Clamming

The moon was as full as Ari’s womb. Sky and skyscraper traced the rows of stenciled water with purple silver light. It was a dirty beach, an urban beach. The couple sunk along the cratered path, treading carefully through the trash-mined sand, the sand that nearly

boiled into glass that August afternoon.

It was night now; post garbage pick up but pre-subway halt. The white noise of the asphalt city seemed sewed to its sidewalks and a low-tide stillness fell on the flats.

All that moved were the jittery crabs, the midnight schizophrenics,

each supping with its shadow. Once, when it was snowing, Harold had shaded Ari’s shadow on the wall beside his keyboard, letting its charcoal edges rub off on his shirts. Like the hermits and horseshoes, he supped with his shadows, and like the blues and fiddlers, he too was on a hunt.

Ari Manko craved clams. Steamer clams and Quahog clams, and littleneck, cherrystone and Pismo clams. Prenatal hormones don’t discriminate. Harold leashed a hand to Ari’s elbow as they balanced over the sweating rock plane separating city silhouette from its channel shore. Yellow foam lingered over lumps of crusted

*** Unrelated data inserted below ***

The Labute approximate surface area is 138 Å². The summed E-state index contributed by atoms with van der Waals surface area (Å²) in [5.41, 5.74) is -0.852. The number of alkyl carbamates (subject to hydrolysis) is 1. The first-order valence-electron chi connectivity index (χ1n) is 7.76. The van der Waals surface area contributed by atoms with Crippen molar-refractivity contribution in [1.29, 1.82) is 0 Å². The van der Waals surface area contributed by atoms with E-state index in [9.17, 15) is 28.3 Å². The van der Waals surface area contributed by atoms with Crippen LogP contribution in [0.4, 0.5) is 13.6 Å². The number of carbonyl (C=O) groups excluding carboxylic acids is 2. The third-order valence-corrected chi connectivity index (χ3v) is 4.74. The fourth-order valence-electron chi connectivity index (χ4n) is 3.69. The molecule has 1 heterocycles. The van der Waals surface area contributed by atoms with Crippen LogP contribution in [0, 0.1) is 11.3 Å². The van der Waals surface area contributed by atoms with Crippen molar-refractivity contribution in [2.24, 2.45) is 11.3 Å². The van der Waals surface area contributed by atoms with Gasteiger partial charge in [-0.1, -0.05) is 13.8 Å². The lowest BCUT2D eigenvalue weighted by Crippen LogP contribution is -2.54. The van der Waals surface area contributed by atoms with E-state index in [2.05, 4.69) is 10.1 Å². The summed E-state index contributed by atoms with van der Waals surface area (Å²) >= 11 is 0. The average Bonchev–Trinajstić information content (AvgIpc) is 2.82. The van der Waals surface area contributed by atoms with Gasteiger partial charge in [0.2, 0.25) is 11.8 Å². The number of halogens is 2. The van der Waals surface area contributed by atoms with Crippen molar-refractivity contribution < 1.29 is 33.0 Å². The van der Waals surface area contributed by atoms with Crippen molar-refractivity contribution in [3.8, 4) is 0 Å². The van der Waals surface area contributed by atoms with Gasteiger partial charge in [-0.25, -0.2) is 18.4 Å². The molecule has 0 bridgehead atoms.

seaweed, laced with broken wires and orange fishing twine. No matter how salt caked, the crumpled Cokes could never join their bottled ancestors in sea glass treasuries and no matter how cradled, the chunks of Styrofoam would never drift to driftwood. Beneath the soft flesh of their city foot soles, crustaceans were sleeping in their granular nests. This was what Ari wanted, what Ari needed. The real guys, the real thing. “Beach clams,” she’d said that evening. “You know, the spitting, salty, muddy kind.”

Ari had dug her city dry. Thrice she’d dragged Harold to the farmers’ market, leading him by his dimples through the stinking maze of still-flailing fish heaps. She shifted through street vendor stands and frozen package brands, letting the muscles work her out more than her own. She ate them fried and buttered and sautéed

and steamed, in sauces, on pizzas and fresh from the shell. Mostly, Harold played along. Ari amused him, mused him. He was an artist, after all, and found something vaguely romantic in her crustacean fixation.

They’d met back when their beds were lofted and their young lips green. Back when wax pencil poems laced their walls and Harold’s drawings littered the floor. Everything was a metaphor, every smile a simile. Ari and Harold embraced in elevators and existed to play-lists like Songs for a Cereal Dinner and Sleeting on the Subway. They had the purple crayon,